Written by Matthew Tsai
Illustration By Talulla Chow
In 2013, Kevin Kwan’s novel Crazy Rich Asians received rave reviews and quickly became an international bestseller. Five years later, a film adaption of the romantic-comedy has been released on the silver screen. Similar to what the cultural phenomenon Black Panther has done for African Americans in the film industry, the film is being lauded for boasting an all-Asian cast and promoting representation of minority races in Hollywood. Cultural significance aside, Crazy Rich Asians is a well-done movie built on a charming relationship and excellent humor that is enjoyable for anyone.
One year into their relationship, Nick Young (Henry Golding) invites girlfriend Rachel Chu (Constance Wu) on a trip to Singapore to attend his best friend’s wedding and meet his family. Upon their arrival, Rachel is shocked to learn that Nick is part of one of the richest families in Asia and he is the heir to their company and fortune. Nick’s family, especially his mother Eleanor (Michelle Yeoh), is equally surprised and disgusted to see Nick bring home a low-class girl like Rachel. Rachel is thrust into the Singaporean spotlight and must find her footing while dealing with Eleanor, jealous women, and a web of lies.
The visuals of the film stand out immediately, portraying the vibrant lifestyle of the Young family. The costume design shows the social status of each character. Mansions are grand, colorful and regal. Islands are serene and beautiful. The shooting locations that were chosen instantly transport the audience into this new world that Rachel is experiencing and perfectly encapsulate the Young family’s power and affluence.
The relatively-unknown cast excels, hitting all of the right romantic-comedy beats. Fresh Off the Boat’s Constance Wu shines as the protagonist, with her portrayal of Rachel Chu placing her full acting range on display — in a series of giddy-to-confident plot points. First-time film actor Golding — opposite Chu — puts forth a paralleling talent of quality and charisma in his appearance and Yeoh works well as an intimidating mother figure, bringing a seriousness that balances Wu’s lighthearted performance. But it is the good friend of Rachel, Peik Lin Goh (Awkwafina), that steals the show. Awkwafina brings exceptional comedic timing and never reaches too far or tries too hard. The cast plays off each other well, creating real, believable circumstances that follow a logical flow.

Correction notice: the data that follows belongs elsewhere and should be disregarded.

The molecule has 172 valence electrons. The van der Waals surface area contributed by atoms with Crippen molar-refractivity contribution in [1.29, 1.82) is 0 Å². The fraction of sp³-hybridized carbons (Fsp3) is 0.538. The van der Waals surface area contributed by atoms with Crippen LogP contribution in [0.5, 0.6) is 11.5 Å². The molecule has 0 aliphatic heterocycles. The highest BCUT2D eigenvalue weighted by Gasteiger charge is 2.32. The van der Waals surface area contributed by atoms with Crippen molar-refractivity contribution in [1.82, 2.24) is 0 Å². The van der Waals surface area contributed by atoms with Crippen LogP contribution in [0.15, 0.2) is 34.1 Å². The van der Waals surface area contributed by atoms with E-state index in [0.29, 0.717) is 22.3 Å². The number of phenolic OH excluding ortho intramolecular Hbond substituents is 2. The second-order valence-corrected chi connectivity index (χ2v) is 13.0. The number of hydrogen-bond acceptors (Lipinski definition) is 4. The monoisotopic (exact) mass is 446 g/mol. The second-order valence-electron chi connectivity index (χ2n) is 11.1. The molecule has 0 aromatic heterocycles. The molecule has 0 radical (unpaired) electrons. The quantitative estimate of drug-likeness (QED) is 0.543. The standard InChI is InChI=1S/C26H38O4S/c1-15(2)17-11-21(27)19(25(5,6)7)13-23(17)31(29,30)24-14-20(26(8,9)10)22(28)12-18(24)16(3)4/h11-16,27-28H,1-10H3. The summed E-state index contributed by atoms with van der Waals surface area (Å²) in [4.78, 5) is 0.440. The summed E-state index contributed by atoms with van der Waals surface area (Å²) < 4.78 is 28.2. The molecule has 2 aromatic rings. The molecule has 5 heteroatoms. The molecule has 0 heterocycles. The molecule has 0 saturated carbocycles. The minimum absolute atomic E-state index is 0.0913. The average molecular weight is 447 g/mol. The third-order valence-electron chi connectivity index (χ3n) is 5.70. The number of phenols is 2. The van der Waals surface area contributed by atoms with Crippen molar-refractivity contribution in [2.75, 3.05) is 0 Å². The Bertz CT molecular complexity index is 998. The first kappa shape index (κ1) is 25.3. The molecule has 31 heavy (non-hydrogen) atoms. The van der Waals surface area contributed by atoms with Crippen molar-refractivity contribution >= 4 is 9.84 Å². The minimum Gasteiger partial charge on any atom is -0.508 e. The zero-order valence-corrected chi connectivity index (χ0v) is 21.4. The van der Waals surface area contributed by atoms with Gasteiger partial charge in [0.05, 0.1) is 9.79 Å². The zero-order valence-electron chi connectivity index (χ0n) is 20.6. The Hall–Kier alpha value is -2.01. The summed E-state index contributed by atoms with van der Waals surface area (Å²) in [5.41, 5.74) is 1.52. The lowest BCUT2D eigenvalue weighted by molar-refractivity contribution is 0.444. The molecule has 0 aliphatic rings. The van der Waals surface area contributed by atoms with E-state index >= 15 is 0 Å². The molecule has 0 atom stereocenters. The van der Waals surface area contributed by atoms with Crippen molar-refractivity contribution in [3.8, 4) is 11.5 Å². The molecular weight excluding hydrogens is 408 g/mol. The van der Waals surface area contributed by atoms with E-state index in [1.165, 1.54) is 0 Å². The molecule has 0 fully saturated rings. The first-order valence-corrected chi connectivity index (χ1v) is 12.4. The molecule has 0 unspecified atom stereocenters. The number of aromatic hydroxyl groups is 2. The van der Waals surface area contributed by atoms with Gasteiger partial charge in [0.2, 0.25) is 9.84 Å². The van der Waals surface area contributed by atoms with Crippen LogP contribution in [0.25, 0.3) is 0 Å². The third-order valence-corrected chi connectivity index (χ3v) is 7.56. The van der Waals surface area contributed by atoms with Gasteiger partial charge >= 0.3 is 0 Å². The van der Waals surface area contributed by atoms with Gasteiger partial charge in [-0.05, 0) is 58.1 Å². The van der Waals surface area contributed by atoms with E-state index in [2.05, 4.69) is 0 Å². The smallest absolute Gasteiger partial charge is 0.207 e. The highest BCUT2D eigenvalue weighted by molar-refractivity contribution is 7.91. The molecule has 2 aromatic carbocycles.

The story brings a unique take on the romantic-comedy genre, including Asian traditions and culture as the conflict for Rachel and Nick’s relationship. The Young family despises Rachel for her lack of family loyalty and American ideals of chasing ‘foolish’ individual dreams. The movie’s display of the Young family’s values highlight the realistic customs in ways that have never been expressed in a major motion picture. Still, the plot is a bit convoluted and some specific facets are unnecessary. There is a horde of characters stuffed into the film, with over 20 family members. Many are introduced in the early stages of the movie and then quickly forgotten. When they make a reappearance during the final act, it is confusing and hard to keep up with. It seems like director Jon M. Chu wanted to respect the source material, so he included almost every character from the novel in his adaptation, important or not. Most notably is Nick’s cousin, Astrid Leong-Teo (Gemma Chan), who plays a large role in the novel, but her story arc is rushed and cast aside. Although Chan plays Astrid well, this side plot is insignificant and adds nothing to the movie.
This picture, with an all-Asian cast, is instilling hope and inspiring change for many around the world. Multiple actors and actresses have stated that they believe film can be a platform for minority representation and establish Asians as more than just minor characters in Hollywood. Children of Asian descent can now watch people of the same race star in a major motion picture and gain the confidence that they can replicate that performance in the future. There is still a long way until there are equal opportunities for all races in the film industry, but Crazy Rich Asians’ humor and emotion gives the fight for minority representation a fantastic boost.